Graphene quantum dots split Cooper pairs

Mar 10, 2015


Quantum computers could benefit from graphene quantum dots that can split Cooper pairs
On the dot: graphene quantum dots can split Cooper pairs

Superconducting "Cooper pairs" of electrons have been split to create entangled pairs of electrons in a new device built by physicists in Finland and Russia. The device employs two quantum dots made of graphene. Although other types of quantum dots have been used for this purpose, the latest research suggests that graphene quantum dots should deliver long-lived entangled electron pairs that could be used in quantum computers.

Entanglement is a quantum-mechanical phenomenon in which properties of fundamental particles are correlated so that making a measurement on one particle can instantaneously affect another particle – even across very large distances. In principle, a quantum computer can use this connectedness to perform certain calculations much faster than a conventional computer. Although practical quantum computers do not exist today, some potential designs involve using the intrinsic angular momenta, or "spin", of electrons as quantum bits (qubits) of information that can be entangled.

Superconductors provide a ready source of entangled electrons because the Cooper pairs that allow these materials to conduct electricity with little or no resistance are in fact entangled pairs of electrons with opposite spin. Splitting the pairs while preserving the electrons' entanglement can be done simply by connecting ordinary metal wires to either end of the superconductor. If the set-up is just right, each wire will carry away one electron from a pair. However, it is more often the case that both electrons will end up going down the same wire.

Boosting the odds

One way to boost the odds in favour of separation is to replace the wires with tiny blobs of semiconductor containing just several thousand atoms. These quantum dots have electron energy levels that can be set precisely by carefully adjusting their size. The two electrons from each Cooper pair can be guided to different resonant energy levels and separated as a result. This approach has already been exploited using quantum dots made from indium arsenide and, with greater efficiency, using carbon nanotubes.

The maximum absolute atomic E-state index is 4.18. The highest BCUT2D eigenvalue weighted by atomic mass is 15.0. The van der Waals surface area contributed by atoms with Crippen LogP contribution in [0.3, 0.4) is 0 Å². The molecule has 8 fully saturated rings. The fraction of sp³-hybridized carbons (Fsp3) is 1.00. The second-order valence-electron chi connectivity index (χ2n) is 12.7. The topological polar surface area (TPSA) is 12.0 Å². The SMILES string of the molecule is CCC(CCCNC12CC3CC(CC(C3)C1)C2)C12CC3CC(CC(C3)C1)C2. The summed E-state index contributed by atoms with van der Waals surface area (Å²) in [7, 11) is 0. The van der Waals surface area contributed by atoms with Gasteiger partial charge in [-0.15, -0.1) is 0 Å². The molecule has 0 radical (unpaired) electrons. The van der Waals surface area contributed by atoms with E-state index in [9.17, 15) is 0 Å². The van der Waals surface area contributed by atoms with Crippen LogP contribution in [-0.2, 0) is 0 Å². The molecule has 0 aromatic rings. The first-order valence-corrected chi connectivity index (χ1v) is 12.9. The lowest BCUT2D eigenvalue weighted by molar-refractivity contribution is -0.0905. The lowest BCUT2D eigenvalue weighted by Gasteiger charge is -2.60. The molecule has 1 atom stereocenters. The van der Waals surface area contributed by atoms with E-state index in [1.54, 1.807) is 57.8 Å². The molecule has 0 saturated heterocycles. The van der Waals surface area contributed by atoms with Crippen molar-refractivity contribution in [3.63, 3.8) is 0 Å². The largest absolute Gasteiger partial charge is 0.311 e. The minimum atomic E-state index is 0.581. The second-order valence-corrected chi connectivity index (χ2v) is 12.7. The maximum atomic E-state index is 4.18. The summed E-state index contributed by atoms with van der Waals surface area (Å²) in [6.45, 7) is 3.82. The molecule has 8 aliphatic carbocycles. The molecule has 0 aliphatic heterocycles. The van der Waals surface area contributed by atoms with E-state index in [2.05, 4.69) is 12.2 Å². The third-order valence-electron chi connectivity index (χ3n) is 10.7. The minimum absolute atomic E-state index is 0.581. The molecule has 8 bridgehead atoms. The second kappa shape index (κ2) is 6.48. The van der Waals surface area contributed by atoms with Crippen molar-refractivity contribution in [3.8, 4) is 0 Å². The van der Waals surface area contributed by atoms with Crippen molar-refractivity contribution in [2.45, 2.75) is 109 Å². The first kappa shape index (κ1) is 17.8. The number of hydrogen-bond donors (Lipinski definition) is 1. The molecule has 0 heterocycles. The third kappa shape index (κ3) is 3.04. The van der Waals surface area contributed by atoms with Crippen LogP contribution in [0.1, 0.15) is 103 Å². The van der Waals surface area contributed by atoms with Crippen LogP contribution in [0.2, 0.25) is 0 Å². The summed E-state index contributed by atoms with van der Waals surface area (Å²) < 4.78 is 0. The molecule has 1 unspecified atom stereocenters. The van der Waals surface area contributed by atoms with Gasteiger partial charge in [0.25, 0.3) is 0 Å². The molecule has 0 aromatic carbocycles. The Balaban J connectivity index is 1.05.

The latest work, carried out by Pertti Hakonen and colleagues at Aalto University in Finland together with Gordey Lesovik of the Landau Institute for Theoretical Physics near Moscow, instead uses quantum dots made from graphene. Graphene should be able to preserve the entanglement of the separated electron pair for longer, thanks to the fact that it consists of a single layer of carbon atoms, which constrains the electrons to move in a straight line and so avoids the emission of electromagnetic radiation that interferes with the spin state.

Scanning electron microscope image showing the main components of the graphene-based device used to split Cooper pairs
Pair production: the device before electrical leads are connected

The team used electron-beam lithography to carve out two rectangular quantum dots (each 200 × 150 nm) from a layer of graphene deposited on a silicon-dioxide substrate. The dots were positioned 180 nm apart, covered by a superconductor made from a thin sandwich of titanium and aluminium, and connected to two metal contacts.

Aligning energy levels

To split the entangled electrons from the superconductor, the researchers first set the resonant energy level of the quantum dots to equal the energy possessed by the Cooper pairs. They then varied the gate voltage across one of the dots and monitored the current flowing through the other. They found that across most of the voltage range there was no current, but that at certain voltages the current would suddenly increase, drop below zero and then return to the zero mark. The rise, they explain, occurs because at that voltage the energy in one dot increases very slightly, while that in the other drops by the same small amount, causing the electrons to separate and so register a current (unseparated pairs register as zero current). The negative current, meanwhile, is caused by electrons "elastic co-tunnelling" through the superconductor. "It is like having a switch where you reverse the current by aligning the energy levels either symmetrically or antisymmetrically," says Hakonen.

This is really a beautiful experiment
Detlef Beckmann, Karlsruhe Institute of Technology

Venkat Chandrasekhar of Northwestern University in the US praises the team's ability to "independently control the energy levels of the two quantum dots", and so neatly distinguish Cooper-pair splitting from elastic co-tunnelling. Detlef Beckmann of the Karlsruhe Institute of Technology in Germany agrees, arguing that the group can "probe the mechanism of Cooper-pair splitting more clearly" than has been possible to date. "This is really a beautiful experiment," he says.

There is, however, still room for improvement. Hakonen and colleagues are working to increase the device's efficiency – it currently splits just 10% of electrons passing through it – by better controlling the quantum dots' energy levels. They also aim to show that the device not only splits Cooper pairs, but that it does in fact preserve entanglement. They plan to do this by recording the spin of the separated electrons using contacts made from the nickel–iron magnetic alloy dubbed permalloy.

The research is described in Physical Review Letters.